A reader writes, “when is a good time to start my seeds for this area”.

This area is northern NY State off the eastern end of Lake Ontario and while zone can vary between 4 and 5 b we usually consider it a zone 4. To answer the question we first must decided when to plant. Generally we use Memorial day as a rule of thumb. Memorial day this year is the 26th of may or the last Monday in the month of May. It could warm up a little early but we can still get frost that late.

We have a military base, Fort Drum, near by and that means there are new families moving into the area on a regular basis and they come from all over the country. Those from the southern states are not familiar with our winter weather and late springs. To add to the problem are the big box stores who sell plants that are definitely not suited to our climate. Some of the workers try to be helpful but apparently the training is lax and the help cycles in and out so they are not dependable.

In years past we were at the mercy of the weather and advance forecasting was even less accurate than it is today. We keep a stock of old sheets and other materials that can be used as a cover in-case a late frost hits. As a matter of fact last year we were surprised by an un forecasted frost that hit our German Ivy and regal geraniums.

So if we consider the planting date to be the last week in May we can work backwards to determine the best time to start seeds. For most tomato and peppers we like to start about mid March. Other garden vegetables like squash and cucumbers are started a week or two later. Usually seeds packets will have the plant by information on the back. For example plant 6 to 8 weeks before date of last frost.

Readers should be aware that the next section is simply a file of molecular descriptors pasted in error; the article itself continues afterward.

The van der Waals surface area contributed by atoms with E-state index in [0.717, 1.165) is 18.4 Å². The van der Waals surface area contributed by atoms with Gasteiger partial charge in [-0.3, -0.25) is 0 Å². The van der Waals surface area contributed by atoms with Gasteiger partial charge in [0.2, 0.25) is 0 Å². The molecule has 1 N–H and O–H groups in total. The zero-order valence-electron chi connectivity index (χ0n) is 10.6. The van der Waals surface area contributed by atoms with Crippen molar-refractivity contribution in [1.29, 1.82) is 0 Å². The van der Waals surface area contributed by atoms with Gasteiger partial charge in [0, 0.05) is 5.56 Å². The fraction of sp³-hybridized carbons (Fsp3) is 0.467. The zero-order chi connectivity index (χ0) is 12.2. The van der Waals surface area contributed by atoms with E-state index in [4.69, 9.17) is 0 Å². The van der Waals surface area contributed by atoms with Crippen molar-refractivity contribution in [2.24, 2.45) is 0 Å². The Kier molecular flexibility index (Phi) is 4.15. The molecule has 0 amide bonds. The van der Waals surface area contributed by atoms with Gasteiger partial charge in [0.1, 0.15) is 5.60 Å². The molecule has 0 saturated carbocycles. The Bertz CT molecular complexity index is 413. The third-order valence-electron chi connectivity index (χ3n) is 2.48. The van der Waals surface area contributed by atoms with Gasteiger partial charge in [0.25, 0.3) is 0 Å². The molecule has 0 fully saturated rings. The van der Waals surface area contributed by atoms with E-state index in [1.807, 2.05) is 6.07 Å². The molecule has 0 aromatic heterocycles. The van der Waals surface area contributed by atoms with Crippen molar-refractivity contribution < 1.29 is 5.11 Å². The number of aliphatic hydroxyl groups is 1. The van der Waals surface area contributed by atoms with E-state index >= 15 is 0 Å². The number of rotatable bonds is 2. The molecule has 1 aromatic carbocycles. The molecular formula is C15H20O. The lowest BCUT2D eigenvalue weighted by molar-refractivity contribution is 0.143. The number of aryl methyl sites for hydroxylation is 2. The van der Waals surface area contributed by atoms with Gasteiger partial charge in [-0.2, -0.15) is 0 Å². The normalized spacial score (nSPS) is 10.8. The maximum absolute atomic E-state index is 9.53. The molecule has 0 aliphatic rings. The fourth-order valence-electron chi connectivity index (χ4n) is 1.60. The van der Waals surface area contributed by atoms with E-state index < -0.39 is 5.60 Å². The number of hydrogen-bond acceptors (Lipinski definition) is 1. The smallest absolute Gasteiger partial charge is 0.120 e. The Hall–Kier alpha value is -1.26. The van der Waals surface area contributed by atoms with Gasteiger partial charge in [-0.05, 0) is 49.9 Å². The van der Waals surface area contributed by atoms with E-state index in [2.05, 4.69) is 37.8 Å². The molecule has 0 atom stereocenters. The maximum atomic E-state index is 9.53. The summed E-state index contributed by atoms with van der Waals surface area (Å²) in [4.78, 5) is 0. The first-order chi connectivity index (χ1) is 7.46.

Many other seeds are started much earlier such as Viola and Pansies. These plants can be but out early as they are somewhat cold hearty. The impatiens and begonias take for ever to start and so they are started in February.
What ever the date the key to starting seeds early is sufficient light. A sunny window will work but the difference between starting seeds in a bright window and using a greenhouse are remarkable.

Years ago we used south facing windows that were fitted with shelves for starting plants and we thought they were acceptable. After we began growing in a greenhouse we were surprised at the difference. The plants are less leggy and stronger when grown in their greenhouse, especially if it is a bright sunny spring. If the weather is gloomy the plants suffer, even in the greenhouse.

Lights can help when good sunlight is not available. The choice of lights is a broad subject and could take many pages to address but for most practical purposes plain old fluorescent bulbs will work. More expensive broad spectrum light are available but plain old day light spectrum will work fine. The key is to keep the lights just above the tops of the plants. If the lights are not very near the plants they will be leggy and not very strong. A good way to make an adjustable light is to hang the fixtures from eye hooks using light weight chain. This way when the plants grow the lights can be moved up a few links.

In closing it is best to ask some of the local gardeners how soon they start seeds and how soon the garden can be planted. By using sage experience you will help avoid being disappointed. Try with the locally owned greenhouses or ask if there are gardeners in the neighbourhood who will share their experience. They will most likely be happy to share their knowledge with a new comer, the biggest problem may be getting them to stop.

starting seeds

Starts on the bench. We sometimes use cling wrap to keep newly planted seeds moist and protect them from drying out. Just be sure that the flats do not become too warm in the sun.

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